The Plan

Starting off in Sydney we head over to the US for a few days in Los Angeles, then Las Vegas and finally over to the Big Apple. Then off again, down to Cuba for about 18 days for some old cars, cigars and Baccardi. After that we head north, this time to Toronto in Canada for a whistle stop before crossing the Atlantic to the UK. One of the highlights there will be a week down on the Isle of Wight. Jetting off again we will then spend approximately the next two months driving around Italy and France. After all that hard work we journey over to Greece where we will island hop using the local ferry systems, with 3 nights on Santorini, 3 nights of Mykonos and 3 nights on Paros. Yep, we love doing the tourist stuff! Finally we begin the long haul home stopping off on the way in Honkers for a little retail therapy.

Hong Kong

Hong Kong

Sunday, 19 July 2015

Busy, busy, busy

Phew, we are exhausted.  There is just so much we have done over the last week.
We based ourselves in the town of St Lo - a small town over near the Atlantic coast in Normandy, that was almost blown of the face of the earth during WW11.  Needless to say St Lo is possibly one of the newest towns in France!!
Day one we hopped up the coast to one of my favourite towns in France, the beautiful fishing port of Honfleur. It is a tiny little harbour filled with yachts tied up to the seawall and surrounding the three sides of the seawall are of course the cafes, restaurants and tourist trap shops. It is an absolute delight of a place and so colourful, even when it rained. After wandering around the harbour we walked out to the mouth of the Seine, which is very wide at it's opening. On the opposite side of the river is Le Harve, the huge container terminal.
Day two we drove off in the opposite direction to another favourite - St Malo. We arrived early in the morning which enabled us to get a parking spot just near the city walls. Again this is a city that was almost blasted off the face of the earth in WW11, but was painstakingly restored to it's former glory. Again, lots of cobbled winding laneways, cafes, restaurants and shops, but it has so much character and personality. It faces the Atlantic Ocean and is subject to tremendous forces of nature, but all was calm when we were there so we actually managed to walk all the city ramparts. It was Bastille Day when we were there, but there was nothing happening, no-one in funny costumes or wearing the flag, nothing - so unlike Sydney. Maybe it all happens at night.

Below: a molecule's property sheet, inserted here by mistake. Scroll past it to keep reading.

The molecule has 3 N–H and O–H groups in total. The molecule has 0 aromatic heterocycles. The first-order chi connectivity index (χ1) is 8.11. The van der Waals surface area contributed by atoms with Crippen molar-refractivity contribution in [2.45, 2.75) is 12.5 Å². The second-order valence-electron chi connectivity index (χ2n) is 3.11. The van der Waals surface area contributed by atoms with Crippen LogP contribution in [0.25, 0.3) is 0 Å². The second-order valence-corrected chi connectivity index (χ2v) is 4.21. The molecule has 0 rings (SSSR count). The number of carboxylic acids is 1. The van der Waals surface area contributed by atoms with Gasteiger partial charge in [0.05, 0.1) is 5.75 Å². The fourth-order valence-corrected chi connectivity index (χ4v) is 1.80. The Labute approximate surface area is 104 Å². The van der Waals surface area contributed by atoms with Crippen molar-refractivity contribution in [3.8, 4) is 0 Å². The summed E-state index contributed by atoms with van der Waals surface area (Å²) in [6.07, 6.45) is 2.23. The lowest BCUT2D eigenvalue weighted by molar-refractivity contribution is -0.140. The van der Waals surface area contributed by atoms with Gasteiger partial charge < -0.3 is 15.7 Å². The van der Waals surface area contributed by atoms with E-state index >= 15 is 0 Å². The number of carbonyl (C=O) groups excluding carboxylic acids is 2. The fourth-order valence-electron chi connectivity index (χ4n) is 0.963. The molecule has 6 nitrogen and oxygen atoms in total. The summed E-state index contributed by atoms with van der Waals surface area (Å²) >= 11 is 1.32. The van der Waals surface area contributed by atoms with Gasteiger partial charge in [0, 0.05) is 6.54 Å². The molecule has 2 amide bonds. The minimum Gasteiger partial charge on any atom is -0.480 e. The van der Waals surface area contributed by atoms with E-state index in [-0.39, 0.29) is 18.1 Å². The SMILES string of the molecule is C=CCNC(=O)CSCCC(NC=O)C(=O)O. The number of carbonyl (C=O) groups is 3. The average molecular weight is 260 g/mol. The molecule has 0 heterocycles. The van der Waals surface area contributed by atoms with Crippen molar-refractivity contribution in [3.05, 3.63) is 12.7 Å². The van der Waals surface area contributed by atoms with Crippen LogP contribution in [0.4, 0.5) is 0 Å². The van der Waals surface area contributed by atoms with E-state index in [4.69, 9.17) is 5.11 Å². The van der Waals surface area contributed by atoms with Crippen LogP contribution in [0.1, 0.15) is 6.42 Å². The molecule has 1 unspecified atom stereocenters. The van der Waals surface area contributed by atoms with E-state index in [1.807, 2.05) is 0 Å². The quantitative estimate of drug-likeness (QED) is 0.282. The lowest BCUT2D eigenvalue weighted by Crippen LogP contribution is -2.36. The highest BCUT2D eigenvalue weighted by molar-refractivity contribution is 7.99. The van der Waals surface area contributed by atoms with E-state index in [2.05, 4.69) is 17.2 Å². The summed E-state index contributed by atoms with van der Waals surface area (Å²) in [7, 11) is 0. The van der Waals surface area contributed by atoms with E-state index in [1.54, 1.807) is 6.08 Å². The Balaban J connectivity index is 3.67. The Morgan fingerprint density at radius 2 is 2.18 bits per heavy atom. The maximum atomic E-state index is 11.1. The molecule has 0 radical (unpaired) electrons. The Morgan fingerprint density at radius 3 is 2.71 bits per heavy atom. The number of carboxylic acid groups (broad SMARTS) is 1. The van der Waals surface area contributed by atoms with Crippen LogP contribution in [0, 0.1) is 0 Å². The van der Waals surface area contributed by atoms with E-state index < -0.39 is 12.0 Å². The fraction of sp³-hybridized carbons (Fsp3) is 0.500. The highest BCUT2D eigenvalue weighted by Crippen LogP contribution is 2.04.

A trip to Normandy is not complete without visiting the Normandy landings, but before we got to the beaches we stopped off in Bayeaux to see the tapestry. Then on to the beaches. I think we visited them all and spent time at each one. The most interesting is Omaha which is where the US Cavalry arrived and sustained huge losses of life.  The town of Arromanches-Les-Bains the small village behind Omaha Beach was another village almost destroyed by mortar fire. We drove the 80 Km of beaches, finishing at the American Cemetery above Omaha. It is a beautiful graveyard, but so very sad to see a sea of white crosses that extend for as far as the eye can see. There are something like 9500 graves there and seen like that you get a great feel for the futility of war.
Our final visit in Normandy was to the magnificent Le Mont St Michel. Since my last visit they have put in a new bridge that is above the tide level, which means you can visit any time now, unlike the old causeway they had which made for a quick exit when the tide turned. New car parks have been built away from the abbey and special buses run backwards and forwards every 10 minutes. Backwards and forwards is the correct description for the buses, like the Manly Ferry these buses can be driven from either end.
Who can not be impressed by Le Mont St Michel. I think everyone is familiar with what it looks like, so it needs no description. Arriving early in the morning and once inside the entrance we took off as fast as our little legs would go to get to the top to visit the abbey without the hordes and masses that arrive mid morning. It is a long, long, steep climb to the top, but well worth the effort.  The views are glorious and the abbey defies description. How people built something so beautiful in such a precarious position one thousand years ago is incredible.
From St Lo we moved on to Chartres, firstly so we could visit the cathedral and also because of the proximity to Paris and Versailles.
The cathedral will one day be beautiful. At the moment is is almost all under wraps as over 1000 years of grime and pollution are being removed from its walls and beautiful blue windows. The parts that have been cleaned look magnificent, but unfortunately we were unable to see the cathedral in its full perspective.
Yesterday we headed in towards Versailles. We told the GPS where we wanted to go but it let us down, mega big time. Where it took us we have no idea, all I know was I was driving in Paris surrounded by mad french people who knew where they were going and who got very impatient when I spent too many seconds pondering where to go next.
Anyway we did get to Versailles eventually. The crowds were huge, we knew they would be, so we opted to do the gardens and then perhaps visit the palace in the afternoon. But the gardens were a disappointment, last time I was there it was a sea of colour, not so this time. We walked miles through the bottom gardens and saw a couple of brilliant water fountain displays to music, but decided that our legs were too sore so we gave the palace a miss, primed our collective psyches up for the drive out of Paris and headed back to the calm of Chartres.
Today we arrived in Lyon where we will be for the next three days. We hope to mainly veg out and collect our thoughts before heading back to Italy.

1 comment:

  1. I am not surprised by your comment on the French drivers :-) I have to confess I used to be like that :-)